Karina Cannellakis became the first woman to conduct the First Night of the Proms.

Barrington Pheloung, composer, best known for his work on television passed away.

Pendlebury Library enquiries poster

Back at MusiCB3, a UL librarian headed off to IAML’s international congress in Krakow, and gave a paper on music copyists. On return to the UK, two more articles beckoned, on two very different subjects – William Alwyn’s operas, and Musical skulduggery among eighteenth century music publishers. As with the former paper, these were all inspired by the collections at the UL. Both are due to be published shortly.

The Pen, closely followed by the UL Music Dept., won the unofficial “School of Arts and Humanities’ most tricky enquiry” award. The Moon landing was celebrated in the Anderson Room, and MusiCB3 took over the UL’s Instagram account for a week.


William Alwyn’s opera, Miss Julie, received its concert premiere in London.

Lucia Lucas became the first transgender singer to perform with the English National Opera company. Earlier in the year, she made her American debut singing Don Giovanni for Tulsa Opera.

The deaths were announced of soprano, Jessye Norman, Raymond Leppard, drummer and founder member of supergroup, Cream, Ginger Baker, and pianist and musicologist, Paul Badura-Skoda.

There was the usual stream of new faces through the doors of the Pen and the UL at the beginning of term. Around sixty people were toured, usually with three groups touring in different directions at the same time. Much to our astonishment, we never actually bumped into each other; though there were a few hairsbreadth escapes.

A reader enquiry following a blog post on MusiCB3 unexpectedly led to a family reunion, when it reunited relatives from Australia and the UK.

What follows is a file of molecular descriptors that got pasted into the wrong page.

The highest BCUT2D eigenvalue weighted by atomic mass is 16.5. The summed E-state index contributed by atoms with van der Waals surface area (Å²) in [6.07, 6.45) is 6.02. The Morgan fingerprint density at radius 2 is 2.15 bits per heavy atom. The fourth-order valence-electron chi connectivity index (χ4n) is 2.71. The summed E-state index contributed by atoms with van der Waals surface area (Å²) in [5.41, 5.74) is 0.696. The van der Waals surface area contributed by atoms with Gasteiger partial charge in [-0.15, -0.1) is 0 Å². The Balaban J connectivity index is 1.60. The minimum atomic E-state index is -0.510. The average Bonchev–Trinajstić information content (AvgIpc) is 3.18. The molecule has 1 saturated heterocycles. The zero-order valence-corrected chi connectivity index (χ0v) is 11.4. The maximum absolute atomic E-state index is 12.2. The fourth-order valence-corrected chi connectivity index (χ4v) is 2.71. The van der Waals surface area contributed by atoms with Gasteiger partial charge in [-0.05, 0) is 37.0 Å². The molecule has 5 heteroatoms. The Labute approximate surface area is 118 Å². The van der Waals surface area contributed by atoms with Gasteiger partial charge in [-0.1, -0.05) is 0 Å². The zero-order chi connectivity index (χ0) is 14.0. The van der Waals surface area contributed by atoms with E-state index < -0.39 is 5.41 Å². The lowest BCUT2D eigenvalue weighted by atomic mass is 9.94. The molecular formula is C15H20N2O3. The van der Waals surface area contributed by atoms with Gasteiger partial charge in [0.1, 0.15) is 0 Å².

Cambridge was in mourning for Stephen Cleobury and Jonathan Miller. We were also sorry to hear of the death of Mariss Jansons, just a few weeks after conducting the Bavarian Radio Symphony Orchestra at Carnegie Hall; and of Marie Fredrikkson of Swedish group, Roxette, after a long battle with cancer.

The Vienna State Opera premiered its first production composed by a woman – Orlando by Olga Neuwirth and Catherine Filloux.

The Music Collections’ Advent Calendar proved popular, with a blissful Hans Keller on skis rounding the Hans Keller year off nicely.

Here’s to a happy and musical 2020.


About mj263

Music Collections Supervisor at Cambridge University Library. Wide musical interests. Often to be found stuck in a composer's archive, or enthusing about antiquarian music.
This entry was posted in Uncategorized and tagged , , , . Bookmark the permalink.

1 Response to 2019 : That was the year that was, that was

  1. Pingback: 2020: Looking forward… | MusiCB3 Blog

Leave a Reply

Fill in your details below or click an icon to log in:

WordPress.com Logo

You are commenting using your WordPress.com account. Log Out /  Change )

Google photo

You are commenting using your Google account. Log Out /  Change )

Twitter picture

You are commenting using your Twitter account. Log Out /  Change )

Facebook photo

You are commenting using your Facebook account. Log Out /  Change )

Connecting to %s

This site uses Akismet to reduce spam. Learn how your comment data is processed.